Media Center

Press Release


  December 11, 2006

The Assistant Secretary General of the Organization of American States (OAS), Albert R. Ramdin, today delivered the final report of the OAS Electoral Observation Mission to Guyana, which monitored that country’s August 28 general and regional elections. On presenting the report to Prime Minister and acting President Samuel Hinds, during a seminar in the Guyanese capital of Georgetown, Ambassador Ramdin stressed the need to boost confidence in Guyana’s electoral institutions as “an important next step.”

Ramdin, who had led the OAS team of monitors for that election, congratulated the Guyanese people on the orderly and peaceful conduct of the elections, and went on to stress that “constant, open and structured dialogue among stakeholders is necessary to build trust and to strengthen peace and stability.”

He told participants in the seminar that enhanced confidence in the Guyana Elections Commission (GECOM) “can be achieved through permanent education of and communication with people, political parties and other stakeholders in the role, purpose and functioning of the electoral commission.” He suggested that GECOM be made a technically and financially well-equipped, independent, non-partisan electoral institution which can provide electoral service that will be respected, not disputed. It should be able to provide professional guidance in situations of uncertainty, Ramdin said.

The seminar drew a wide range of participants, including government ministers and the GECOM Chairman and Commissioners, as well as representatives of political parties, civil society, the media, the diplomatic corps and international, regional and financial organizations.

The Assistant Secretary General renewed the OAS offer to help design a program to provide electoral support, based on the needs and priorities identified by the Guyanese authorities, noting that one of the objectives of this seminar is to provide some guidance in that regard.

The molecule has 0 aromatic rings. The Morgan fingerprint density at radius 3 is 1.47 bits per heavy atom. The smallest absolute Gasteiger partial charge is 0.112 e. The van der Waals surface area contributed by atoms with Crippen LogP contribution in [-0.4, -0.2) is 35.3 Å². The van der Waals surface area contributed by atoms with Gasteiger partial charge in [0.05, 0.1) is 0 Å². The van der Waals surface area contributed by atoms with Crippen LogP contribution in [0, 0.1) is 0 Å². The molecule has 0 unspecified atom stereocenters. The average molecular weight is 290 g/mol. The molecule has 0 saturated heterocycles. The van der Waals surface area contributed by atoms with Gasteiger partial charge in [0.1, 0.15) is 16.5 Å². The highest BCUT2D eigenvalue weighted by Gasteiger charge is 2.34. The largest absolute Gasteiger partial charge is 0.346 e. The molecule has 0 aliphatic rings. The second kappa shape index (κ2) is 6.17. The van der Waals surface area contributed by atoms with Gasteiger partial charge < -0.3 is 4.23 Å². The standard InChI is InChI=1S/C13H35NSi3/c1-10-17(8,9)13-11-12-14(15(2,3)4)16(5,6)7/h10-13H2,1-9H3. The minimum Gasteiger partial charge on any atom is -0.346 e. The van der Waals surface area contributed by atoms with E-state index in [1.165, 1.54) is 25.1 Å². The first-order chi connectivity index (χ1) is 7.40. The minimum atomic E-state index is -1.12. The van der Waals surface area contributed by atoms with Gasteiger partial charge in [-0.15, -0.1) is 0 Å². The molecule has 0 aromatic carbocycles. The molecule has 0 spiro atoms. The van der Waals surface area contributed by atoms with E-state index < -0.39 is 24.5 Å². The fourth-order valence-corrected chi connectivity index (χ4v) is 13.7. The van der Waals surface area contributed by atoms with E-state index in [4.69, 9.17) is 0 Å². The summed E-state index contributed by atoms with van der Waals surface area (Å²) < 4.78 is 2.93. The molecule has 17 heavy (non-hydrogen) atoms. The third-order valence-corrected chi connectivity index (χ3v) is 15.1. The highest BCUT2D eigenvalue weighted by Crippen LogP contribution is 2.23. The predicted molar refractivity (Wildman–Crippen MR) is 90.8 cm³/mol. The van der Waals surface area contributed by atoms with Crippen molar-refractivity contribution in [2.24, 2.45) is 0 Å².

Ramdin emphasized the important role government can play in providing equal state media access to all contesting political parties in the run-up to elections, “on the basis of a code of conduct that directs the content, focus and presentation.” He also suggested the electoral and voting procedures need reviewing, to ensure adequate checks and balances. Other issues identified as needing further attention include the questions of residency and timely update of the 2006 voter’s list. Ramdin further suggested that the government, the Parliament and political parties could consider drawing from electoral best practices available in the Americas.

The OAS official thanked the OAS member states at large and the United Kingdom and the United Nations Development Program (UNDP) for supporting the electoral mission. He particularly acknowledged the financial contributions from the United States, Canada, Brazil, Mexico and Chile.

Reference: E-275/06